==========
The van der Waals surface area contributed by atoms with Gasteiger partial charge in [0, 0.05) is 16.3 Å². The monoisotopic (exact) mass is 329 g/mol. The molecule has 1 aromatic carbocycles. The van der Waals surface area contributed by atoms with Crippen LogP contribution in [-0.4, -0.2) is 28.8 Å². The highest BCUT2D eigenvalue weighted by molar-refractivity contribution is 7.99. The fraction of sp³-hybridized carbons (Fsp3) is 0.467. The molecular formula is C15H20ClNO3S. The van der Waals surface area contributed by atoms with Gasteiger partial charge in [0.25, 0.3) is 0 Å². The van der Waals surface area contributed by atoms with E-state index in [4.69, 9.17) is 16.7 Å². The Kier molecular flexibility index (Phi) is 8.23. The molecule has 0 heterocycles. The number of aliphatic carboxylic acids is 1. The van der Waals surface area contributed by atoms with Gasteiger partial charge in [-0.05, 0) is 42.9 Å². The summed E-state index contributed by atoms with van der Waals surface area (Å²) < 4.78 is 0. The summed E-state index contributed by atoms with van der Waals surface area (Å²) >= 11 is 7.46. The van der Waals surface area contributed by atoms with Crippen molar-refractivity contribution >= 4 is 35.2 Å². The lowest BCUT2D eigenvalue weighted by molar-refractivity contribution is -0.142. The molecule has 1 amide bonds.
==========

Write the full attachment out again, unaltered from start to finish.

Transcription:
The van der Waals surface area contributed by atoms with Gasteiger partial charge in [0, 0.05) is 16.3 Å². The monoisotopic (exact) mass is 329 g/mol. The molecule has 1 aromatic carbocycles. The van der Waals surface area contributed by atoms with Crippen LogP contribution in [-0.4, -0.2) is 28.8 Å². The highest BCUT2D eigenvalue weighted by molar-refractivity contribution is 7.99. The fraction of sp³-hybridized carbons (Fsp3) is 0.467. The molecular formula is C15H20ClNO3S. The van der Waals surface area contributed by atoms with Gasteiger partial charge in [0.25, 0.3) is 0 Å². The van der Waals surface area contributed by atoms with E-state index in [4.69, 9.17) is 16.7 Å². The Kier molecular flexibility index (Phi) is 8.23. The molecule has 0 heterocycles. The number of aliphatic carboxylic acids is 1. The van der Waals surface area contributed by atoms with Gasteiger partial charge in [-0.05, 0) is 42.9 Å². The summed E-state index contributed by atoms with van der Waals surface area (Å²) < 4.78 is 0. The summed E-state index contributed by atoms with van der Waals surface area (Å²) >= 11 is 7.46. The van der Waals surface area contributed by atoms with Crippen molar-refractivity contribution >= 4 is 35.2 Å². The lowest BCUT2D eigenvalue weighted by molar-refractivity contribution is -0.142. The molecule has 1 amide bonds.